Agaléga, a secret base, and India’s claim to power

How the construction of an airstrip and jetty on a remote Mauritian island points to a rising India that plans to flex its muscles as a regional superpower.

The coconut plantation

Pearly white beaches, coconut trees and an azure sea as far as the eye can see adorn two islands shaped like an exclamation mark. The northern island is long and thin, the southern island, across a 200-metre-wide (218-yard) channel, short and round.

Together, they make up Agaléga, a far-flung part of Mauritius more than 1,100km (684 miles) from the main island - a trip that takes about two days by boat.

The two islands are only about 25sq km (9.65sq miles) but, despite their small size, they may play an important role in a geopolitical game between rising superpowers and their struggle for dominance in the Indian Ocean.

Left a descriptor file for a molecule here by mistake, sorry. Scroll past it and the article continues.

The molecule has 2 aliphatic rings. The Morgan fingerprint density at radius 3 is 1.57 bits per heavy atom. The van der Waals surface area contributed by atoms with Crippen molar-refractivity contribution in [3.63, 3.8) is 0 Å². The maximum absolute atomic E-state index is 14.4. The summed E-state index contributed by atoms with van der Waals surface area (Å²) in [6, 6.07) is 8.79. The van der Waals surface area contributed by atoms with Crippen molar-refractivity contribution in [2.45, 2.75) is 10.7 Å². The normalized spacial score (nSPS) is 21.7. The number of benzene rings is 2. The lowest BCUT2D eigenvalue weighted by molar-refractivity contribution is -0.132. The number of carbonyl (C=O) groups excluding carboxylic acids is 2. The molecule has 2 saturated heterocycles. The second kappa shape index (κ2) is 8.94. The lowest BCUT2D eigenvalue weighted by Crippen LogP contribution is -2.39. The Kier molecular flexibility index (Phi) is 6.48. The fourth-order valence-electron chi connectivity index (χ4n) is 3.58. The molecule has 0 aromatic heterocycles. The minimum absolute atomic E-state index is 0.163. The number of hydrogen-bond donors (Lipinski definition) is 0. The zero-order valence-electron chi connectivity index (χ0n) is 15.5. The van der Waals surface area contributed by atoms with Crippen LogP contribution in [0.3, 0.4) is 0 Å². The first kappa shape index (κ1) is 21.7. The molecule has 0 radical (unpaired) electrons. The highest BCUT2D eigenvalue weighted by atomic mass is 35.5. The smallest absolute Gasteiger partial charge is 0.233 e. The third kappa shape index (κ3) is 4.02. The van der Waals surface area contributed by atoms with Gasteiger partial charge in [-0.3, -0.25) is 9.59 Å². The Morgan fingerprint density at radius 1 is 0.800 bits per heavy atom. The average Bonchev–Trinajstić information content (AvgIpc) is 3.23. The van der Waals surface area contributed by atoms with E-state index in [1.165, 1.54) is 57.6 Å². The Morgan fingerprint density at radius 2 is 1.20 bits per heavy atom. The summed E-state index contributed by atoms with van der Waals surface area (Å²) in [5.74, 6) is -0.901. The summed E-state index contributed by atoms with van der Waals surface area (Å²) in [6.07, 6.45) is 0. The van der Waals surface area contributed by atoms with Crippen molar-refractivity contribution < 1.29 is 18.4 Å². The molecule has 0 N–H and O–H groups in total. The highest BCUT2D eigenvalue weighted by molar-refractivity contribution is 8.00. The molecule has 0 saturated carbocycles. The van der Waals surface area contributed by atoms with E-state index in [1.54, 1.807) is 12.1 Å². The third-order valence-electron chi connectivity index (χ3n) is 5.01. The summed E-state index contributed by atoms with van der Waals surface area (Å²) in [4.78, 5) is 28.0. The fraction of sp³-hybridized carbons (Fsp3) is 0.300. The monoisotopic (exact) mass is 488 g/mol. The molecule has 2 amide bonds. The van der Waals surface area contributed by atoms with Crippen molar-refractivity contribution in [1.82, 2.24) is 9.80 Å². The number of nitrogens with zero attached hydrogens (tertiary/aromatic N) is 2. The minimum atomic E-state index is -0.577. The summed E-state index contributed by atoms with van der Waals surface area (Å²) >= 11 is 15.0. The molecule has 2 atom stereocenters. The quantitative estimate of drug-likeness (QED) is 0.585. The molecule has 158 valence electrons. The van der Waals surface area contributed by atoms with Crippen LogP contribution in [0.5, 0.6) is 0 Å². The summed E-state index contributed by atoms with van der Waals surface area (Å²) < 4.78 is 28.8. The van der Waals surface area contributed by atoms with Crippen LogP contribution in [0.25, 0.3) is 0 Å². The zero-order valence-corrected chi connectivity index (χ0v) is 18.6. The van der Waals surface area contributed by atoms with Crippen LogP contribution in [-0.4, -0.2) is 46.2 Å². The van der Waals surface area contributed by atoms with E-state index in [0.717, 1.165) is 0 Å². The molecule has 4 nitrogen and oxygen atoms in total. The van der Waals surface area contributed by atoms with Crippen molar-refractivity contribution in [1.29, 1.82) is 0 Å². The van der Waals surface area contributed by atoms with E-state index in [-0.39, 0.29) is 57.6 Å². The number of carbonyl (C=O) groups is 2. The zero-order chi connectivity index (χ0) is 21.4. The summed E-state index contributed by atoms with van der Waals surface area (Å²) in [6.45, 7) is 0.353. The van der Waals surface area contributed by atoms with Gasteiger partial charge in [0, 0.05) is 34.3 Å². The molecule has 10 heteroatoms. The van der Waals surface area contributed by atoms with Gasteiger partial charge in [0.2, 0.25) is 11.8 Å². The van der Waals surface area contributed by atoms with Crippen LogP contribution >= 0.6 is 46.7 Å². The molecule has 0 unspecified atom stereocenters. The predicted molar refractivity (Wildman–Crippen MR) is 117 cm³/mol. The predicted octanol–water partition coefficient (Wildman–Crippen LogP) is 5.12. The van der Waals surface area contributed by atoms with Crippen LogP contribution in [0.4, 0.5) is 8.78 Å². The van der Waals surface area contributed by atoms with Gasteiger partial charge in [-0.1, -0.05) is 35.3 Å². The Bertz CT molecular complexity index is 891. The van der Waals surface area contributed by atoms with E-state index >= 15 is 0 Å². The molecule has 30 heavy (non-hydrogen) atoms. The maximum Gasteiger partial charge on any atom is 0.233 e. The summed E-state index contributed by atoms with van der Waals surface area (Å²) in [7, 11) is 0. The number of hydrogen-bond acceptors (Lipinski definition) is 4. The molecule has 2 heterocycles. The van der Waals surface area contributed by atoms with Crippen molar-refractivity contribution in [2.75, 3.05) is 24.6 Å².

Agaléga, despite its appeal, has not been discovered by droves of tourists like many others in the Indian Ocean. There are no hotels, no water bungalows, no tourist shops.

The 300 islanders mainly live off growing coconuts and catching fish, as they have for generations.

Maintenance is handled by state company Outer Island Development Corporation, which provides everything from general supplies to water, electricity and internet.

Supplies - anything from cattle to food for the local store - were brought in every three months by the same ship, the MV Trochetia.

Because there were no docking facilities big enough, the Trochetia would drop anchor some distance from the coast and wait for smaller boats to ferry out and unload it.

It did not matter because, for years, Agaléga rarely saw big ships. But in late 2019, large bulk carriers began appearing near the tip of the northern island where they would stay for months at a time.

The northern island had a short runway - about 800 metres (0.5 miles) - long enough for small propeller planes used by the Mauritian coastguard but not for cargo planes.

Pictures posted on Facebook by seamen show bulk carriers near Agaléga (Credit:Facebook)